American culture is driven by the snap judgments and decisions that people make amidst busy schedules and incomplete information. With little time or energy available for or devoted to research and reflection, it is people’s observations of the integration of a believer’s faith into how he/she responds to life’s opportunities and challenges that most substantially shape people’s impressions of and interest in Christianity. Jesus frequently spoke about the importance of the fruit that emerges from a Christian life; these days the pace of life and avalanche of competing ideas underscores the significance of visible spiritual fruit as a source of cultural influence.

It’s been said that the problem with America is that we worship our work, work at our play, and play at our worship. We need to be more intentional about cultivating visible spiritual fruit.  That doesn’t mean we all need to volunteer at a homeless shelter.  It can mean that we volunteer to change the oil in a single mom’s car or provide a $25 gas card to a college student, or show an elderly neighbor how to use the Internet.  There are many ways we as Christians can reach out to the world and be Jesus’ hands and feet and obey the command of the Apostle who teaches us "Therefore be imitators of God, as beloved children; and walk in love, just as Christ also loved you and gave Himself up for us." (Eph 5:1-2)

Tips on Cultivating Visible Fruit

For the individual:
  • Look for ways you can help those people you come into contact with regularly: help with a widow’s home repairs, baby-sit for tired parents for free, volunteer at a local shelter.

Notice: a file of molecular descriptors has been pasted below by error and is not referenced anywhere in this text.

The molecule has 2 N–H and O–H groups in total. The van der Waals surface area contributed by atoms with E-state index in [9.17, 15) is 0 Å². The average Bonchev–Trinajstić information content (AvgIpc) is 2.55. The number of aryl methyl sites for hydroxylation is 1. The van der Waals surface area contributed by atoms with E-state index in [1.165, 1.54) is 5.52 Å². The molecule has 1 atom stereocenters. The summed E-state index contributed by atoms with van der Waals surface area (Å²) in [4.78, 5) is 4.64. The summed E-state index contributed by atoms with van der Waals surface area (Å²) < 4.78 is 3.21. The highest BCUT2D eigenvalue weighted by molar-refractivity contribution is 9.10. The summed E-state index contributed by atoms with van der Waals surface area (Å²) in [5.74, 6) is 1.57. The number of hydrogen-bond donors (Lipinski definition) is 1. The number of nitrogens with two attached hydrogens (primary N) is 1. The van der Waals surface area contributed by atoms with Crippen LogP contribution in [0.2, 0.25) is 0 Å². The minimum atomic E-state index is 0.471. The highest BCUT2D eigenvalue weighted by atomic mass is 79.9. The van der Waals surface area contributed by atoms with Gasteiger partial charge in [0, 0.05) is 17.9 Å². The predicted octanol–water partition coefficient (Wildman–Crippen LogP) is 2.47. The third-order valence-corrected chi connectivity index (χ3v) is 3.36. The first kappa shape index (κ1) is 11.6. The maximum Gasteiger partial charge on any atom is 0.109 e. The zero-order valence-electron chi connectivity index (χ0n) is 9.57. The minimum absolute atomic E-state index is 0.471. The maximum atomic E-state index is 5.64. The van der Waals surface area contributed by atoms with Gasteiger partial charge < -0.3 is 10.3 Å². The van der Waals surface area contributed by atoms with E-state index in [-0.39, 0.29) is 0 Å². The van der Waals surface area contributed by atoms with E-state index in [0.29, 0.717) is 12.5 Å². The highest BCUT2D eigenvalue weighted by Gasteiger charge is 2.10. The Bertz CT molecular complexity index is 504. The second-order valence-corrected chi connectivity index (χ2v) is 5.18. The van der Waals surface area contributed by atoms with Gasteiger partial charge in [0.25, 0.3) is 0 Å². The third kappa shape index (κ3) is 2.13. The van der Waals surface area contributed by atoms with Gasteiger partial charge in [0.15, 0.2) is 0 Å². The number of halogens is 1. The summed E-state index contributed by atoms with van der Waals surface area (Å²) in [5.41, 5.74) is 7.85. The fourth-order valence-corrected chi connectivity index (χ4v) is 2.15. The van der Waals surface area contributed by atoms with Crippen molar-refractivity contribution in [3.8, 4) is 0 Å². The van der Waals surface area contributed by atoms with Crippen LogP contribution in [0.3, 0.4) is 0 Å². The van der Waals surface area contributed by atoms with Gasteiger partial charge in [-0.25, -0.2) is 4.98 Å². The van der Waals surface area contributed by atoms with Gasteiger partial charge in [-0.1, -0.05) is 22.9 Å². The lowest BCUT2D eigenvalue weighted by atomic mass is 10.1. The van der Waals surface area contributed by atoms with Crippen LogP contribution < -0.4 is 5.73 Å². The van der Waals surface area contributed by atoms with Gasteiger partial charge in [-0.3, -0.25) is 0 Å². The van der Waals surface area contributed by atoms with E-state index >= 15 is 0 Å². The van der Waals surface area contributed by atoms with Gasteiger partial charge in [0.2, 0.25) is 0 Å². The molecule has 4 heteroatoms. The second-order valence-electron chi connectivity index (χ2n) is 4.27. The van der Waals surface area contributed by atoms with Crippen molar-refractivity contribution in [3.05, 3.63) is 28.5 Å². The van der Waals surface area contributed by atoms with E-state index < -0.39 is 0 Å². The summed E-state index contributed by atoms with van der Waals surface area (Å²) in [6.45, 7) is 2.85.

• Watch the movie Amazing Grace to learn about the story of William Wilberforce.
  • Check out our audio lecture of "How Christianity Changed the World" to see the incredible influence Christianity really had on society.
For the Church:
  • Encourage your congregation to go out and be Jesus visibly and model this behavior yourself.  A story from your experience will make them feel less afraid to do so as well.
  • Teach a series on the influence of Christianity in society.  People will be surprised to know just how different the world is because of a Christian worldview.
  • Create ministries that can help those in need within your congregation or community. Call the city and see if there’s a trash pickup or graffiti removal program that your church can participate in.  Then, make sure you hang your church’s banner outside when doing this work.  Let those in the community know that it’s the Christian church who cares about its neighborhoods.

Wednesday, December 29, 2010

Christian Megathemes: Reaching Your Community by Intentionally Reaching Out

We're continuing our series exploring the Barna Group's recent outlay of six Christian Megathemes affecting the Christian Church in the last decade, hoping to provide not only insight but possible solutions to some of the problems the Church faces today. Click here to read previous entries.

Theme #4: Among Christians, interest in participating in community action is escalating.

In much of the Barna report there haven't been many bright lights.  However theme #4 generates some hope.  Barna writes:
Largely driven by the passion and energy of young adults, Christians are more open to and more involved in community service activities than has been true in the recent past. While we remain more self-indulgent than self-sacrificing, the expanded focus on justice and service has struck a chord with many. However, despite the increased emphasis, churches run the risk of watching congregants' engagement wane unless they embrace a strong spiritual basis for such service. Simply doing good works because it's the socially esteemed choice of the moment will not produce much staying power.